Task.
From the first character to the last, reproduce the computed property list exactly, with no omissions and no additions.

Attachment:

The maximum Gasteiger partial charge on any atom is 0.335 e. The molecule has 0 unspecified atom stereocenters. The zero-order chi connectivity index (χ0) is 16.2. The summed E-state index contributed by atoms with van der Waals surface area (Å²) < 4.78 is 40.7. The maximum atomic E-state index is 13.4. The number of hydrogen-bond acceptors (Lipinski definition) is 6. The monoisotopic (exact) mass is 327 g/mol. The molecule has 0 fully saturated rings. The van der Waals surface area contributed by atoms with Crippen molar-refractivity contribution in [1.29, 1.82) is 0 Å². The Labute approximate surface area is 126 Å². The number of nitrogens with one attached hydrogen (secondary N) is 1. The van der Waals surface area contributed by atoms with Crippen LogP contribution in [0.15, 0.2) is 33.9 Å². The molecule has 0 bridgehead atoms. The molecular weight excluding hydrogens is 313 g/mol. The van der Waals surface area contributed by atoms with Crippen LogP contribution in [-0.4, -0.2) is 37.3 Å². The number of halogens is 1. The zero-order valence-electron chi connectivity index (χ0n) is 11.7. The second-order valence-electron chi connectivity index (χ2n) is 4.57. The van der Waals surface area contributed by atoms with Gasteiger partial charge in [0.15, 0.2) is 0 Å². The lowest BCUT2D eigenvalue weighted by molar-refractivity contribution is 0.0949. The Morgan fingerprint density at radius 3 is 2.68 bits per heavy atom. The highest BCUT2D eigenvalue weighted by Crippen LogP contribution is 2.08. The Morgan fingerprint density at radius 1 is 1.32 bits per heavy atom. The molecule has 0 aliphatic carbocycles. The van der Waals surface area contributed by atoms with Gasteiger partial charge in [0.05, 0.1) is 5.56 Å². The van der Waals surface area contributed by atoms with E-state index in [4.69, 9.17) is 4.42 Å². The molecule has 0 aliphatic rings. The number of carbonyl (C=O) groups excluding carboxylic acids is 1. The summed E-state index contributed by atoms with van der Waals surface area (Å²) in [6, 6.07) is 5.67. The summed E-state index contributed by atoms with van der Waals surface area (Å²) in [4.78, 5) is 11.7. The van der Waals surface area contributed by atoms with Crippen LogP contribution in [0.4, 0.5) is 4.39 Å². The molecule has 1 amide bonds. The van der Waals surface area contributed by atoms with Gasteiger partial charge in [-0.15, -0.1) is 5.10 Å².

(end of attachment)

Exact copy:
The maximum Gasteiger partial charge on any atom is 0.335 e. The molecule has 0 unspecified atom stereocenters. The zero-order chi connectivity index (χ0) is 16.2. The summed E-state index contributed by atoms with van der Waals surface area (Å²) < 4.78 is 40.7. The maximum atomic E-state index is 13.4. The number of hydrogen-bond acceptors (Lipinski definition) is 6. The monoisotopic (exact) mass is 327 g/mol. The molecule has 0 fully saturated rings. The van der Waals surface area contributed by atoms with Crippen molar-refractivity contribution in [1.29, 1.82) is 0 Å². The Labute approximate surface area is 126 Å². The number of nitrogens with one attached hydrogen (secondary N) is 1. The van der Waals surface area contributed by atoms with Crippen LogP contribution in [0.15, 0.2) is 33.9 Å². The molecule has 0 bridgehead atoms. The molecular weight excluding hydrogens is 313 g/mol. The van der Waals surface area contributed by atoms with Crippen LogP contribution in [-0.4, -0.2) is 37.3 Å². The number of halogens is 1. The zero-order valence-electron chi connectivity index (χ0n) is 11.7. The second-order valence-electron chi connectivity index (χ2n) is 4.57. The van der Waals surface area contributed by atoms with Gasteiger partial charge in [0.15, 0.2) is 0 Å². The lowest BCUT2D eigenvalue weighted by molar-refractivity contribution is 0.0949. The Morgan fingerprint density at radius 3 is 2.68 bits per heavy atom. The highest BCUT2D eigenvalue weighted by Crippen LogP contribution is 2.08. The Morgan fingerprint density at radius 1 is 1.32 bits per heavy atom. The molecule has 0 aliphatic carbocycles. The van der Waals surface area contributed by atoms with Gasteiger partial charge in [0.05, 0.1) is 5.56 Å². The van der Waals surface area contributed by atoms with E-state index in [4.69, 9.17) is 4.42 Å². The molecule has 0 aliphatic rings. The number of carbonyl (C=O) groups excluding carboxylic acids is 1. The summed E-state index contributed by atoms with van der Waals surface area (Å²) in [6, 6.07) is 5.67. The summed E-state index contributed by atoms with van der Waals surface area (Å²) in [4.78, 5) is 11.7. The van der Waals surface area contributed by atoms with Crippen LogP contribution in [0.4, 0.5) is 4.39 Å². The molecule has 1 amide bonds. The van der Waals surface area contributed by atoms with Gasteiger partial charge in [-0.15, -0.1) is 5.10 Å².